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German Officials Under Pressure To Unveil Marijuana Legalization’s Second Step Focused On Commercial Sales



Now that marijuana is legal in Germany, lawmakers are turning their attention to the planned “second pillar” of the reform: establishing a pilot program for commercial sales. And while the timeline for introducing the complementary legislation is unclear, one key lawmaker says she’s hoping to see a draft emerge this summer.

Cannabis possession and cultivation for personal officially became legal on Monday, and social clubs where people could become members and obtain marijuana are due to launch in July. But so far, there are no definitive details about what the broader commercial pilot program could look like.

“Preparatory work on the second pillar of the cannabis laws is currently underway with the departments involved,” the Federal Ministry of Health (BMG) told Tagesspiegel Background. But specifics about the plan “cannot be given at the moment.”

Health Minister Karl Lauterbach, who has spearheaded the government’s cannabis legalization efforts, told members of the Bundestag in December that “we are currently examining” the commercial sales legislation. But with legalization now in effect, there’s increased pressure to expedite that process.

Kristine LĂĽtke of the Free Democratic Party (FDP) said that, while the first phase of reform represents “a paradigm shift towards a liberal drug policy,” she’s “convinced” of the need to establish a commercial program.

“I am counting on Karl Lauterbach’s commitment to address pillar two of cannabis legalization promptly and to present a corresponding draft,” she said.

LĂĽtke also recognized that the follow-up sales legislation could face stronger resistance in the Bundesrat representing individual states. Because dispensaries would be more visible and involve more complex policy considerations, the future legislation will likely be exposed to additional criticism and possible pushback.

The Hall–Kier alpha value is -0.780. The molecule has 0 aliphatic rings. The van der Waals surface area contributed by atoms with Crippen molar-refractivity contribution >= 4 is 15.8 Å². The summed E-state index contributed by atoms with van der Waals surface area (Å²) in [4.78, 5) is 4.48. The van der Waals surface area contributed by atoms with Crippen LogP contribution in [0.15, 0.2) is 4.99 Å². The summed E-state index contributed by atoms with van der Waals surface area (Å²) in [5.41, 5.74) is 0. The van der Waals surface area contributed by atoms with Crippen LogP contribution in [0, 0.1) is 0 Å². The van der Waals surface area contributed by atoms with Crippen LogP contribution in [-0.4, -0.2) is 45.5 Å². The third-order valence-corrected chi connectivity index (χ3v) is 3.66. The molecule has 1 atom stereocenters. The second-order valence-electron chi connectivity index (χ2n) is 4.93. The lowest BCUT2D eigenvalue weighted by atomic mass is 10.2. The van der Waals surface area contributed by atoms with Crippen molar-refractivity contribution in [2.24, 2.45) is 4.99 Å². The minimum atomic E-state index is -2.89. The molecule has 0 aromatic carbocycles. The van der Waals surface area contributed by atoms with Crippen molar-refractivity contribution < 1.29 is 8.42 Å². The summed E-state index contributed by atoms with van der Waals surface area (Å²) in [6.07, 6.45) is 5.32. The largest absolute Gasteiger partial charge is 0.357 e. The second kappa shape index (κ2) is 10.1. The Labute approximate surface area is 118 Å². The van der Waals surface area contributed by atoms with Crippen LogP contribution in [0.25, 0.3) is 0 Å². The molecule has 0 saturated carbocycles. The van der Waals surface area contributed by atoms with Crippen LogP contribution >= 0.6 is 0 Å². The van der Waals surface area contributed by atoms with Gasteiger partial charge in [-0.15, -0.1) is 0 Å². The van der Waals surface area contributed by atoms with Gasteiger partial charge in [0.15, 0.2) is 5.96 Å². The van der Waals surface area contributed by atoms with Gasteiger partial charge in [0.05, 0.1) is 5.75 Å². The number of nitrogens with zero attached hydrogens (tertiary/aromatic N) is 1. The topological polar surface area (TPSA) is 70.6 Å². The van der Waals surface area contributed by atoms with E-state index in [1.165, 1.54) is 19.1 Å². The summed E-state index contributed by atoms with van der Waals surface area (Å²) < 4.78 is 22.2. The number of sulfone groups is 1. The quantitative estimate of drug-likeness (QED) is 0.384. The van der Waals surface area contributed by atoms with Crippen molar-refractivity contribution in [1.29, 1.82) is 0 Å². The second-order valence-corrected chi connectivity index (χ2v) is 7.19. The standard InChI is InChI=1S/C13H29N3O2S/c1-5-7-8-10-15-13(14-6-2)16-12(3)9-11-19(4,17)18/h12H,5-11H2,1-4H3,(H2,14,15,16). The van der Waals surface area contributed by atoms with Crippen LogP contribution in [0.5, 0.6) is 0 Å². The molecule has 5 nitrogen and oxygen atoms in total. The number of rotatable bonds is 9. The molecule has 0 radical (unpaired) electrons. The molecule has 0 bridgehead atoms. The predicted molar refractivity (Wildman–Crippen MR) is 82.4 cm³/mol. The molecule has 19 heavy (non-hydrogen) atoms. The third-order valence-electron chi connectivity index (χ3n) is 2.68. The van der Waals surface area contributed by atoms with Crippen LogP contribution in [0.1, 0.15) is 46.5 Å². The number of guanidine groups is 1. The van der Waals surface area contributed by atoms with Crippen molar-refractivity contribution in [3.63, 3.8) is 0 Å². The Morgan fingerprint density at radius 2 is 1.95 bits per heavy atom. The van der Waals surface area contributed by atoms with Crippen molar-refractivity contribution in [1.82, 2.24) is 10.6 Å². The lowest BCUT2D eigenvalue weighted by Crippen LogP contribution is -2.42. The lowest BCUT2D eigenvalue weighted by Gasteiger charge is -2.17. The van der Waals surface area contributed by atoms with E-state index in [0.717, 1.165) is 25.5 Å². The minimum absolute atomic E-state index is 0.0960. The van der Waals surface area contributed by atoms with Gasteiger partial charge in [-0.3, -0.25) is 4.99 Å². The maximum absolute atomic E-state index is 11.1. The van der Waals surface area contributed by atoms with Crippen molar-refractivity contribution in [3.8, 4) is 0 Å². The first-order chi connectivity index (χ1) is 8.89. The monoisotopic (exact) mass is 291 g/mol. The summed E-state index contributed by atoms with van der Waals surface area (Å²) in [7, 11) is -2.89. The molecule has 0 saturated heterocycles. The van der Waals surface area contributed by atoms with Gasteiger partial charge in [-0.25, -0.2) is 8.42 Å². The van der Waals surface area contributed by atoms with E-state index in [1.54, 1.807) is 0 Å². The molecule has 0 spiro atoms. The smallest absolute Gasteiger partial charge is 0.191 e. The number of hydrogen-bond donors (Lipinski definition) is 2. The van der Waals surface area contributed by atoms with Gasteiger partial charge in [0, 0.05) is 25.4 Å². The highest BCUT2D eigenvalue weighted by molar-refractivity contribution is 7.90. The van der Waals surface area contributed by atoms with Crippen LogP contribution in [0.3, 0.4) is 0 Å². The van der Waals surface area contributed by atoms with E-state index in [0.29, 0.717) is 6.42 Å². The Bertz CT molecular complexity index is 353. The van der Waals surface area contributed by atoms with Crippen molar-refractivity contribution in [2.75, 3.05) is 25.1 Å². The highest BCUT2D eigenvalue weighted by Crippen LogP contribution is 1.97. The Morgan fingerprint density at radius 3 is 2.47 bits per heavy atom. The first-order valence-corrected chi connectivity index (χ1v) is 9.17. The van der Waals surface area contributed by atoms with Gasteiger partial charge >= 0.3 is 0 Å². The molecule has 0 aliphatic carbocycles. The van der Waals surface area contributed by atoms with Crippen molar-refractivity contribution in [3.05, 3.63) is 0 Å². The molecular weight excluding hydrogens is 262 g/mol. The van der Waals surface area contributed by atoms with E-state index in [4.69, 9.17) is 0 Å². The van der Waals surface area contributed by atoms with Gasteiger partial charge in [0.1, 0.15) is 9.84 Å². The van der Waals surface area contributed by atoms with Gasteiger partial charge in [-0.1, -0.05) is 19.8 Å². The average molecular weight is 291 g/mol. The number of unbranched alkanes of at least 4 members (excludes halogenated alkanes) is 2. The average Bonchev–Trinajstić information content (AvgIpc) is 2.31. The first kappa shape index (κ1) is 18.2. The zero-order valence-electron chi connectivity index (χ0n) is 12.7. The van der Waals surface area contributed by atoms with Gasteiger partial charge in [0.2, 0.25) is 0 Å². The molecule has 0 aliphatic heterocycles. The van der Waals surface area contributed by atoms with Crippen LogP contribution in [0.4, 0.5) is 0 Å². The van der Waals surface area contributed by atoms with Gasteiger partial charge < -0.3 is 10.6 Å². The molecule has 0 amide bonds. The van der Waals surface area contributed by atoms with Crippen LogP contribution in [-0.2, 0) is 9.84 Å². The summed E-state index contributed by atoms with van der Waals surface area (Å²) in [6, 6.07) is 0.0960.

The Bundesrat previously tried to block the now-enacted legalization proposal last September but ultimately failed.

Despite that, members of the Bundesrat ultimately reached a deal with Lauterbach and other government ministers and declined to refer the cannabis legislation to a mediation committee that would have delayed implementation by six months.

Kirsten Kappert-Gonther of the Green party said she agrees that the “second pillar is important in order to minimize the health risk for occasional users and to create alternatives to the black market.”

She added that “the legal framework conditions should be determined promptly.”

“It would be good if the BMG managed to present a draft law in the summer so that the states and other actors can be intensively involved in the consultation process,” she said. “This concern can be addressed with a legal basis for specialist shops.”

The commercial legalization legislation is also expected to be unveiled after its submitted to the European Commission for review.

While Germany’s Federal Cabinet approved the initial framework for a legalization measure in late 2022, the government also said it wanted to get signoff from the EU to ensure that enacting the reform wouldn’t put them in violation of their international obligations.

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Officials took a first step toward legalization in 2022, kicking off a series of hearings meant to help inform legislation to end prohibition in the country.

Government officials from multiple countries, including the U.S., also met in Germany last November to discuss international marijuana policy issues as the host nation works to enact legalization.

A group of German lawmakers, as well as Narcotics Drugs Commissioner Burkhard Blienert, separately visited the U.S. and toured California cannabis businesses in 2022 to inform their country’s approach to legalization.

The visit came after top officials from Germany, Luxembourg, Malta and the Netherlands held a first-of-its-kind meeting to discuss plans and challenges associated with recreational marijuana legalization.

Leaders of the coalition government said in 2021 that they had reached an agreement to end cannabis prohibition and enact regulations for a legal industry, and they first previewed certain details of that plan last year.

A novel international survey that was released in 2022 found majority support for legalization in several key European countries, including Germany.

Meanwhile, the United Nations’s (UN) drug control body recently reiterated that it considers legalizing marijuana for non-medical or scientific purposes a violation of international treaties, though it also said it appreciates that Germany’s government scaled back its cannabis plan ahead of the recent vote.

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